Swing-era bandleader Freddy Martin was born in Cleveland, Ohio, on December 6, 1909; a onetime drummer and C-melody saxophonist, his primary instrument was the tenor sax, and he formed his first band while attending high school. According to the Big Bands Database, after graduation Martin accepted a job with a musical instrument company, and when the Guy Lombardo Orchestra played Cleveland, he attempted to sell the group some saxophones; Lombardo declined the offer but he did hear Martin's band, and was so impressed he later recommended the fledgling orchestra for a date Lombardo himself could not make. From 1931 onward the Freddy Martin Orchestra toured regularly, appearing at venues like New York's Roosevelt Grill, and also frequently guested on radio; throughout the majority of the decade Elmer Feldkamp was the featured vocalist, with the likes of Helen Ward, Stuart Wade, Buddy Clark, and Eddie Stone singing with the group as well. The group's signature song was its arrangement of the first movement of Tchaikovsky's B-flat Piano Concerto; its success prompted Martin to adopt other classical themes as well, and with the addition of Bobby Worth's lyrics they later re-recorded the Tchaikovsky piece as "Tonight We Love," scoring a major hit.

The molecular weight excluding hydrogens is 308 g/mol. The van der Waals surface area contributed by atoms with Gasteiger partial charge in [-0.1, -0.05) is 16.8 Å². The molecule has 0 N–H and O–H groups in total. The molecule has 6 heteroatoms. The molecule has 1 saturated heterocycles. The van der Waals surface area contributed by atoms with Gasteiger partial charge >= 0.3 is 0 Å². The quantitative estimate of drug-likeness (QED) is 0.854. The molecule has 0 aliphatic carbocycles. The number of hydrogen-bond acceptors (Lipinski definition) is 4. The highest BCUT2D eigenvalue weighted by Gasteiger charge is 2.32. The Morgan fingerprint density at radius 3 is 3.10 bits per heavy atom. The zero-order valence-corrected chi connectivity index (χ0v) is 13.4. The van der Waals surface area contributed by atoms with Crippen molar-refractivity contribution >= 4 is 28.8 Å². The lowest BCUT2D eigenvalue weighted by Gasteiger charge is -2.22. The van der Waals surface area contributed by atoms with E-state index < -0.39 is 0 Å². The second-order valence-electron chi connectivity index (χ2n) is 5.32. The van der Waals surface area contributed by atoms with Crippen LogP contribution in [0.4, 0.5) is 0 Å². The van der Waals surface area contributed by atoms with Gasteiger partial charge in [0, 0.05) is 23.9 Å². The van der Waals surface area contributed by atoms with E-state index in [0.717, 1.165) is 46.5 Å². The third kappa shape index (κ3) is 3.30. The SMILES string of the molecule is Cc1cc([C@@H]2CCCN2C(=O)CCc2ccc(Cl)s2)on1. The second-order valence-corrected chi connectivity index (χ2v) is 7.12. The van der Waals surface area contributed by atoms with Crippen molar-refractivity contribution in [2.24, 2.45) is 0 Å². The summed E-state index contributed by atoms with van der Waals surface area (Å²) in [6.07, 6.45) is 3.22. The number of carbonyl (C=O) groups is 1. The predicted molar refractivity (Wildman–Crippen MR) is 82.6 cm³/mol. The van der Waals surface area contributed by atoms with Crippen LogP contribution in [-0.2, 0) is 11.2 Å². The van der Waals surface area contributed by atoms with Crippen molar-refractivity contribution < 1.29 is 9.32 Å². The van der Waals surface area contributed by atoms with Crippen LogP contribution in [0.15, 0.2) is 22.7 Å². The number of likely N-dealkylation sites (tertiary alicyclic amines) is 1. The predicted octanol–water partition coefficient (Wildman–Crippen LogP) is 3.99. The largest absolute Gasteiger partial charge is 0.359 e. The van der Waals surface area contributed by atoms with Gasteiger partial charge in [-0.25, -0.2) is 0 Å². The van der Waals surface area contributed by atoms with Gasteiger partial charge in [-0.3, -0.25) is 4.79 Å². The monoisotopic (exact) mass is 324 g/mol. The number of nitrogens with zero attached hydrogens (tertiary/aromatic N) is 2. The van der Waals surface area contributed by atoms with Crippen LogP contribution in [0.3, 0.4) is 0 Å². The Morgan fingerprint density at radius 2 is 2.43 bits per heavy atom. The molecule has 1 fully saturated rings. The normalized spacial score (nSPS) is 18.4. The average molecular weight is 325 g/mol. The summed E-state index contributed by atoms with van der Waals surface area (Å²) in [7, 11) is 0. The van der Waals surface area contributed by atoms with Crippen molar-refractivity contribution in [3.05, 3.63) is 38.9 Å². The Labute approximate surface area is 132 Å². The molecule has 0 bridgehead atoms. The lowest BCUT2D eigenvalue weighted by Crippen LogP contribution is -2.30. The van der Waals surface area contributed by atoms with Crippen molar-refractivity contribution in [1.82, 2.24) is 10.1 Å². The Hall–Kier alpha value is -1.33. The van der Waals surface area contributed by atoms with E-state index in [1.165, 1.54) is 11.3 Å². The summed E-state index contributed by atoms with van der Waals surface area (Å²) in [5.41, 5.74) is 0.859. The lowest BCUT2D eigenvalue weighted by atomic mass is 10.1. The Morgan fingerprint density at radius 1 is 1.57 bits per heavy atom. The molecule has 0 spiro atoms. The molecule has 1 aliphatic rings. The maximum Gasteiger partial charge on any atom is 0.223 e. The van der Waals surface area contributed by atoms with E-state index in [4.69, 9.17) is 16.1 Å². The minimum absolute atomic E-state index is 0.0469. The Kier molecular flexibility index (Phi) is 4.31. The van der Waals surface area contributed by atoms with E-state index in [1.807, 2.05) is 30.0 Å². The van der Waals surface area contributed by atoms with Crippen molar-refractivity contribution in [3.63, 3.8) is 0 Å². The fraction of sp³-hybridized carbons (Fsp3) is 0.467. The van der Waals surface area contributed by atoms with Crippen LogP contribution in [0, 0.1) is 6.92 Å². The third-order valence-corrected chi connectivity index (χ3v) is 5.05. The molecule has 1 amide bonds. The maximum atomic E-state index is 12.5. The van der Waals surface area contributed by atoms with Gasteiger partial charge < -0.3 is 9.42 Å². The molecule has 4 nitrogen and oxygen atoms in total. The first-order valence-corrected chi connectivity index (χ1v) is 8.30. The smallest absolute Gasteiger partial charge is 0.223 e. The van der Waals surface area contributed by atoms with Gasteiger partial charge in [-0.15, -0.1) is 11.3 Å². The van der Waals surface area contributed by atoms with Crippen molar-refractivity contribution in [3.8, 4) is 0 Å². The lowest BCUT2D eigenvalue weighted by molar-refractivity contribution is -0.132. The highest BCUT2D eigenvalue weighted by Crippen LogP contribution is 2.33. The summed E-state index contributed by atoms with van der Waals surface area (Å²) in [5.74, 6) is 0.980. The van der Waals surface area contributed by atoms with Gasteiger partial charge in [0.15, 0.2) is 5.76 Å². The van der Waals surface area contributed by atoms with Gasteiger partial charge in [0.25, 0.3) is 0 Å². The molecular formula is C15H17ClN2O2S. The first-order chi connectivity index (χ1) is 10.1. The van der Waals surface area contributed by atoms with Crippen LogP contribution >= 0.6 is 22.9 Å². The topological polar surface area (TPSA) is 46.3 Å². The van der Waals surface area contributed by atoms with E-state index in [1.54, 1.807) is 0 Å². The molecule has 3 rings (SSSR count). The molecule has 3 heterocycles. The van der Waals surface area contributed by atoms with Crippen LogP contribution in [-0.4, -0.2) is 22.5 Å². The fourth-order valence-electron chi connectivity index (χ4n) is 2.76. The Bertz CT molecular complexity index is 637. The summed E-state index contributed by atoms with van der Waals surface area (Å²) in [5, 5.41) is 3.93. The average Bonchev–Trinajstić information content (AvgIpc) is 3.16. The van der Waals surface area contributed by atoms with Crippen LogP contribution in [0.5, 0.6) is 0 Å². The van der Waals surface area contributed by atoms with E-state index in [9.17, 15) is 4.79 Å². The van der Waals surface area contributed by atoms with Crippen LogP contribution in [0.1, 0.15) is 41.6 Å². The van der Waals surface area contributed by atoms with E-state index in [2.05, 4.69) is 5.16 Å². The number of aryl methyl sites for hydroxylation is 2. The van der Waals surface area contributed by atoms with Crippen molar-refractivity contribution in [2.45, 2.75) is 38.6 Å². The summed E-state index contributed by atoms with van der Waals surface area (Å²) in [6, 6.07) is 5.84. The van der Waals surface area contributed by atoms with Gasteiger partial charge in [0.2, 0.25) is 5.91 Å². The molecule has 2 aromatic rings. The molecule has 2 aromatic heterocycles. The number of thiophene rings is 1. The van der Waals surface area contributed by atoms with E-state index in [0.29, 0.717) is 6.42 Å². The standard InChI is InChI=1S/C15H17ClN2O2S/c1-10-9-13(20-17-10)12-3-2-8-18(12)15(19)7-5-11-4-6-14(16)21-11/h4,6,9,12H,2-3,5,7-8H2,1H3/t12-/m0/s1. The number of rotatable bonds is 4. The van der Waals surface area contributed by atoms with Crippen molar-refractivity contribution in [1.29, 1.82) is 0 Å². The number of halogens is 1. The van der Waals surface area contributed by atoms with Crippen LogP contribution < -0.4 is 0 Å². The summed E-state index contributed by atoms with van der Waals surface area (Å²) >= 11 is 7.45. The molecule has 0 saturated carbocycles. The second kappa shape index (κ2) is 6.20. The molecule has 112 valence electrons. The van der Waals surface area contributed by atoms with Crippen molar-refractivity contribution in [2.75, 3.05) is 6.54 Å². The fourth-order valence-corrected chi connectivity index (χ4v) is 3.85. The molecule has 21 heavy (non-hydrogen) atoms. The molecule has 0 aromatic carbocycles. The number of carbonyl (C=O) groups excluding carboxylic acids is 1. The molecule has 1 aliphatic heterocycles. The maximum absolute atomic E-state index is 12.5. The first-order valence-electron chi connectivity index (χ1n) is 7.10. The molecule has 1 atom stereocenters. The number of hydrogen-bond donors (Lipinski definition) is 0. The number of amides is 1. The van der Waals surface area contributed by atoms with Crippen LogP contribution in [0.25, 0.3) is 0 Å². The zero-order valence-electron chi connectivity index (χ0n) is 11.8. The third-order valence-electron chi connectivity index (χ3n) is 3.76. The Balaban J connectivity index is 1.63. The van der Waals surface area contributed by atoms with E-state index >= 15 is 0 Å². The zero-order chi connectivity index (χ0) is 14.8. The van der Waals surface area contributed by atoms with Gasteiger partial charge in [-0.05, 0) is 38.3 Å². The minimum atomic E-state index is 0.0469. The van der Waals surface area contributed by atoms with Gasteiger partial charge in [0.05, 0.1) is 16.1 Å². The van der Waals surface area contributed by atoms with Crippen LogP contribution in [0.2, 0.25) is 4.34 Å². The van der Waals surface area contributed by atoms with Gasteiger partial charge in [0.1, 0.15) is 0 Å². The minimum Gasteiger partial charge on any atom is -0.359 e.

The popularity of the Martin Orchestra ultimately led them to Hollywood, and during the early '40s they appeared in a series of films including 1943's Stage Door Canteen and What's Buzzin', Cousin? Passing through their ranks was a series of noted pianists, among them Jack Fina, Terry Shand, and Barclay Allen; other notable alumni included Merv Griffin, who sang with the group during the 1950s. Martin continued performing on radio and television well into the 1960s, and even served as Elvis Presley's first music director in Las Vegas; during the following decade he enjoyed a long residency at Los Angeles' Ambassador Hotel, and led his orchestra until just prior to his death on September 30, 1983. ~ Jason Ankeny